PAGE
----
Running a non-profit is very similar to running your home. Your animal non-profit is only as good as it’s money is handled. Every day you hear of a business going bankrupt, and every day a non-profit suffers the same fate. As the steward of your non-profit, you must ensure that your organization doesn’t become an unfortunate static.
I volunteer for a breed specific rescue that is tight on funds. It started with good intentions and a lot of bad luck. They attended a puppy mill auction in which at the end of the day there was a lot of dogs who would be killed if they weren’t purchased. Even though the dogs were not “their breed”, the kindhearted people from the rescue took the dogs. Now, all of a sudden, a new rescue had a full house, and the overwhelming task of caring for and adopting out all of these dogs. Also, the breed of these dogs wasn’t part of their mission statement and their volunteer base didn’t know much about them. Then, to top it off, they recently had a lot of bad luck with very sick dogs who needed extensive vet care and specialists. As a result, the rescue was out of funds and couldn’t reimburse their foster homes for the costs they occurred from taking care of their animals. Now I would never say that the group should have left those dogs as they needed homes, too, but they still struggle to this day to get traction and pay off their bills.
Another example would be to look at some government agencies, such as municipal animal shelters/animal controls, they constantly run out of funds, especially in larger cities and counties, and make pleas for funding and donations. My local county shelter regularly makes these requests. However, a quick check shows they have an operating budget of over half a million dollars and they return extra funds they didn’t use to the general fund each year. Despite this, they still campaign for funding to cover vet expenses covered, etc.
Here are some clear tips to help you run your non-profit as a business and budget wisely:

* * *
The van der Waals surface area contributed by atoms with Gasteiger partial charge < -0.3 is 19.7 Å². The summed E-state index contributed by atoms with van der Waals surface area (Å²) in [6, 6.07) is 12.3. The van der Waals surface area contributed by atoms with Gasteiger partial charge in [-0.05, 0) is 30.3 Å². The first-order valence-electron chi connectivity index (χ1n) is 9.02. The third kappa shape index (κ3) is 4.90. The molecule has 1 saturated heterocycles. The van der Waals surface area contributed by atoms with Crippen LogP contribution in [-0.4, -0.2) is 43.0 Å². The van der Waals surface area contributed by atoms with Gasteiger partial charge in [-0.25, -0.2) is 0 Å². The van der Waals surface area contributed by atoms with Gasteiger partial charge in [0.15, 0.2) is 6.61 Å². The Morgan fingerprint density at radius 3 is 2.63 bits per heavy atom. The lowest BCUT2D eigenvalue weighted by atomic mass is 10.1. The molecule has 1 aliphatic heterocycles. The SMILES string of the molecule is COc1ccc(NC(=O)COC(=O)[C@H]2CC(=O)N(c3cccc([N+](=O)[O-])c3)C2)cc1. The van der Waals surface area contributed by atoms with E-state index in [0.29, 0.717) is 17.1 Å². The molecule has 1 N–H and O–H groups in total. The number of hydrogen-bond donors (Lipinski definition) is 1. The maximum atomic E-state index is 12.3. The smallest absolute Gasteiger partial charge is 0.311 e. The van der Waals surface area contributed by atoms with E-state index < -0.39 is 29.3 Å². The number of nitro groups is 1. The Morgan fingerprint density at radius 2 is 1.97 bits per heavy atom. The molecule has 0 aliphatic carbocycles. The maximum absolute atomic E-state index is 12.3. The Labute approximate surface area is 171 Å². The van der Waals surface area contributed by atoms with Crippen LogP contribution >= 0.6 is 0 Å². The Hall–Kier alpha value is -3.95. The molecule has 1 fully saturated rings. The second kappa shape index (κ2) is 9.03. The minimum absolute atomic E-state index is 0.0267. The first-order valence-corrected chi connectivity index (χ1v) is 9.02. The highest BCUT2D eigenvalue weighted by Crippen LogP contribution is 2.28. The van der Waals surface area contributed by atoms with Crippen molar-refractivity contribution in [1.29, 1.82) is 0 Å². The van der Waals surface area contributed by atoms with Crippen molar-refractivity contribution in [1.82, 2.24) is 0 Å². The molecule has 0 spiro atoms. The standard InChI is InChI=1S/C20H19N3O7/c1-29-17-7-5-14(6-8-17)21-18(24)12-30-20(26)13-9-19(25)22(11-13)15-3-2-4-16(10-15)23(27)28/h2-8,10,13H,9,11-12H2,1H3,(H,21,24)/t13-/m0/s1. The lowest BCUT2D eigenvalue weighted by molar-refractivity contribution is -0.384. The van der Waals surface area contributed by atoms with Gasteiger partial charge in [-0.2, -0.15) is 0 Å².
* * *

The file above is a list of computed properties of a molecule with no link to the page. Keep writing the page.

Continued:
- A comprehensive budget is a must. It must be developed based on your funding and how many animals you can realistically take in, house, feed, vet, etc.
- For the long term stability of your rescue, no matter how many animals pull at your heart strings, if you don’t have the resources to support them, you must refuse them, transfer them out to another partner organization, adopt out more, or if you’re a kill shelter you must make difficult decisions.
- If you’re not good at numbers and budgets you MUST, MUST, MUST find a money “nerd” who will keep you in line and make sure your heart doesn’t override your head.
While it may seem like a good idea to help those few extra animals even though you can’t afford it, you could wind up going bankrupt and missing the opportunity to save hundreds of other animals as a result.
Not having budgeting skills can also hurt your fundraising. People want to give money to places they are confident will be good stewards of their funds. If you aren’t able to pay your bills, or mislead your donors of your financial situation, you create doubt that your organization can weather the storm. This will reduce donations and therefore make it harder to create realistic budgets.
In short, I’d say that if you want your animal non-profit to be successful, you must take a step back from the animals and sit down with your board and treasurer to develop a realistic budget for your long-term stability… and then stick to it! I’d love to hear your ideas and strategies you’ve used to run your non-profit, feel free to comment below!
No related posts.